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Estate of Fox v. Johnson & Johnson

Court of Appeals of Missouri, Eastern District, Third Division

October 17, 2017

ESTATE OF JACQUELINE FOX, Plaintiff/Respondent,
JOHNSON & JOHNSON, et al., Defendants/Appellants.

         Appeal from the Circuit Court of the City of St. Louis Honorable Rex M. Burlison.



         Johnson & Johnson appeals the trial court's judgment after a jury verdict in favor of the estate of Jacqueline Fox in this product liability suit. We reverse and vacate the judgment for lack of personal jurisdiction.


         Ms. Fox is one of 65 individual plaintiffs in a lawsuit against the same defendant companies. Defendant Johnson & Johnson (J&J) is a holding company for over 250 subsidiaries worldwide. One such subsidiary is Johnson & Johnson Consumer Companies Inc. (JJCC), which manufactures and sells personal care products, including body powders containing talc. Both J&J defendants (collectively J&J) are New Jersey corporations headquartered in New Jersey. Imerys Talc America, Inc. f/k/a Luzenac America, Inc. (Imerys), is a Delaware corporation that mines and supplies raw talc for use in JJCC products.

         Two of the 65 individual plaintiffs are Missouri residents. Tiffany Hogans is a St. Louis City resident who bought and used Defendants' products in St. Louis City and later developed ovarian cancer. Marianne Westerman is a St. Louis County[1] resident who bought and used Defendants' products in St. Louis County and later developed ovarian cancer. Sixty-three other plaintiffs, including Jacqueline Fox, bought and used Defendants' products in other states and later developed ovarian cancer; these non-resident plaintiffs joined their claims to the Missouri resident plaintiffs' claims in this action pursuant to Missouri Rule 52.05.

         Together, the 65 plaintiffs filed a petition asserting theories of strict liability for failure to warn, negligence, breach of express and implied warranty, civil conspiracy, concert of action, and negligent representation, alleging that Defendants marketed and sold their talc products knowing that the products increased consumers' risk of ovarian cancer. Defendants filed a motion to dismiss the claims of the non-resident plaintiffs, including Ms. Fox, for lack of personal jurisdiction. Specifically, Defendants argued that their activities in Missouri did not give rise to the claims of the non-residents who purchased and used Defendants' products elsewhere. The trial court denied Defendants' motion, reasoning that each non-resident need not establish an individual basis for jurisdiction so long as a defendant has sufficient minimum contacts with the state, and Defendants' commercial activity in Missouri "more than adequately" satisfied minimum contacts.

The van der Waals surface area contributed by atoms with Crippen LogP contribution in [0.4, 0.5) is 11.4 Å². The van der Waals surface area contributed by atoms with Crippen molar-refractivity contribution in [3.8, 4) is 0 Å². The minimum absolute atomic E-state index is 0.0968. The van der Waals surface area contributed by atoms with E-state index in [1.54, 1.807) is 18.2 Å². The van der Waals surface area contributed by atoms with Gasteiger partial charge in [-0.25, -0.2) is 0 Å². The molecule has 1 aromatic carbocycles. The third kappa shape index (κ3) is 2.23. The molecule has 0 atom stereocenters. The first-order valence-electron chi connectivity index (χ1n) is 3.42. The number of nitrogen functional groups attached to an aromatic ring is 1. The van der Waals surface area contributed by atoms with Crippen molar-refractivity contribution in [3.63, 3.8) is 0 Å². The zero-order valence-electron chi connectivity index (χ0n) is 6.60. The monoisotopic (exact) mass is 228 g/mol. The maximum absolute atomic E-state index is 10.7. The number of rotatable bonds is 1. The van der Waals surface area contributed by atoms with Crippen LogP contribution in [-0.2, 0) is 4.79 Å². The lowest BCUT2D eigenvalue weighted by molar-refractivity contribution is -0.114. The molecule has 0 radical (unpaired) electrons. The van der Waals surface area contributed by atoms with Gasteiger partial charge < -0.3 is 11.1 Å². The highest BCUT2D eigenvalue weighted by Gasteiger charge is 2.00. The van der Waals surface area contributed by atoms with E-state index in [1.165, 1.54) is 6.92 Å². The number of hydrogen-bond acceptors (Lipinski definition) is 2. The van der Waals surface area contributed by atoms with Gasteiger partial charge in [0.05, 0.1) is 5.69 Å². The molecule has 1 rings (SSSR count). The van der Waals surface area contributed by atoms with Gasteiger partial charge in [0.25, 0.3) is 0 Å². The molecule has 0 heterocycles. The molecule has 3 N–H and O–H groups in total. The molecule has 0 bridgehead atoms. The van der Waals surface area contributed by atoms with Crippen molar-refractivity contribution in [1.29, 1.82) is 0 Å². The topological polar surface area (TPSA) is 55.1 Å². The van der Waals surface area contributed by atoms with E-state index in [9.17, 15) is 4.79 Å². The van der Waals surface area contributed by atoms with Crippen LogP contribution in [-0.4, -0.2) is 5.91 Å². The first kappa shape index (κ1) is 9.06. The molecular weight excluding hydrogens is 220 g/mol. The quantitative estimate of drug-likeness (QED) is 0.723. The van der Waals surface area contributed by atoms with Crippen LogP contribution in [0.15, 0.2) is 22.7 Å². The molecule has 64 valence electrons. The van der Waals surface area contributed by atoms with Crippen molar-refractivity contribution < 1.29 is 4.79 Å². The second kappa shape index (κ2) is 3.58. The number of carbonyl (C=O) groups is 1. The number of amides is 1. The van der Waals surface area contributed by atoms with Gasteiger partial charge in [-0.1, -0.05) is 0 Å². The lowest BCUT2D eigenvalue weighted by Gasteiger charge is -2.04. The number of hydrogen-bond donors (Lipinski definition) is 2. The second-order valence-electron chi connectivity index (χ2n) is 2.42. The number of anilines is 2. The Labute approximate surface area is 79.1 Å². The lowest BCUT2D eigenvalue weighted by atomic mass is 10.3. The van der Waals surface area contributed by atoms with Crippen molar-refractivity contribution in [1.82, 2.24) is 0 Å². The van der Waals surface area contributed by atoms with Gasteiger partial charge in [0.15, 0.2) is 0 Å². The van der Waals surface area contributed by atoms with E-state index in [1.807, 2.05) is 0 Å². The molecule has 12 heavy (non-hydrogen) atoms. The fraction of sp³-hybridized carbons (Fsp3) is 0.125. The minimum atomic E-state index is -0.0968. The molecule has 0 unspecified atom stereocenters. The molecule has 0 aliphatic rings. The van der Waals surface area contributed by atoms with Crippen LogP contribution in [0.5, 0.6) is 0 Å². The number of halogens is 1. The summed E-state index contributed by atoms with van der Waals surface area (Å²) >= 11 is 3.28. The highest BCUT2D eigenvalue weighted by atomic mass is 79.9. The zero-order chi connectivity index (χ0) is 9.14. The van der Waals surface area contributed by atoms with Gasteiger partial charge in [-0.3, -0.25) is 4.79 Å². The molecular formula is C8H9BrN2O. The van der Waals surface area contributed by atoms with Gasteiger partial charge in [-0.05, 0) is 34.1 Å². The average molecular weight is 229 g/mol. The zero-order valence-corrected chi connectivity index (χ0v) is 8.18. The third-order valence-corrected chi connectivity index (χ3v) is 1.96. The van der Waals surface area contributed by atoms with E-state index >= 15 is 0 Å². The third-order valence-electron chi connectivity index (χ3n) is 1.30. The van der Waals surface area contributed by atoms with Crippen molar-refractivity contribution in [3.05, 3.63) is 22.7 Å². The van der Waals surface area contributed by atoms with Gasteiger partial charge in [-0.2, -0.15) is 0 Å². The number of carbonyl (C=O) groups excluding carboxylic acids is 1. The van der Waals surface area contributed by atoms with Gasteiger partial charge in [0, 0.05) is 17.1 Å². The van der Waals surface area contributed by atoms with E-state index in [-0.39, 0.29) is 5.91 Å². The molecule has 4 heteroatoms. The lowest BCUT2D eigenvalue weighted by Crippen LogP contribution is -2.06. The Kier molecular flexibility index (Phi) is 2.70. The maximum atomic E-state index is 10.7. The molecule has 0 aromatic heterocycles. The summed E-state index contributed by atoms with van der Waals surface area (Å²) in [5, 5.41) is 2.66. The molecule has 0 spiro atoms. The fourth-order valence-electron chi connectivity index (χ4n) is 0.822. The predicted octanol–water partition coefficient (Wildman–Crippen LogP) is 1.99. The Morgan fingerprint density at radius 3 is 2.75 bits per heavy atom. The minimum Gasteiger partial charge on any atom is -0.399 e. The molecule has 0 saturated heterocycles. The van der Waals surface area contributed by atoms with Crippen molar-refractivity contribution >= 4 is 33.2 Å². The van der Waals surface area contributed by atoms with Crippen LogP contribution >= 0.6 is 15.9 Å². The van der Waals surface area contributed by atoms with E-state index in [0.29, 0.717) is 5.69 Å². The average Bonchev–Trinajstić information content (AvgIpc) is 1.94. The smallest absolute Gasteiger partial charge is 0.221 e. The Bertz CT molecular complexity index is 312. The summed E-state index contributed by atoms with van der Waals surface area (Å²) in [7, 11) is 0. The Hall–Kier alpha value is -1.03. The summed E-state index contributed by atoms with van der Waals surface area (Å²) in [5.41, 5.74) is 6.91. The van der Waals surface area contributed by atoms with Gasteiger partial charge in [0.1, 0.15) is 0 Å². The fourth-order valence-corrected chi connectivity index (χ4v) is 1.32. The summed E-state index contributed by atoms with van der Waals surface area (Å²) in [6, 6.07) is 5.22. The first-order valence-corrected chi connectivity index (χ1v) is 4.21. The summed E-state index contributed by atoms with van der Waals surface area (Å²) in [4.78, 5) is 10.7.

The trial court also denied Defendants' motion to sever the plaintiffs' claims but later ordered Fox's case tried as a single-plaintiff trial. Fox died four months before trial, and her estate proceeded on her behalf. Given our disposition here, we need not recite the evidence adduced at trial but simply note that the jury found J&J liable and awarded $10 million in compensatory damages and $62 million in punitive damages. The jury found Imerys not liable.

         J&J appeals and asserts twelve points of error, but the first is dispositive. Specifically, J&J contends that the trial court erred in exercising personal jurisdiction over J&J because Fox's claims did not arise out of J&J's activities in Missouri. In light of the United States Supreme Court's recent holding in Bristol-Myers Squibb Co. v. Superior Court of California, 137 S.Ct. 1773 (2017), J&J's point must be granted on the present record.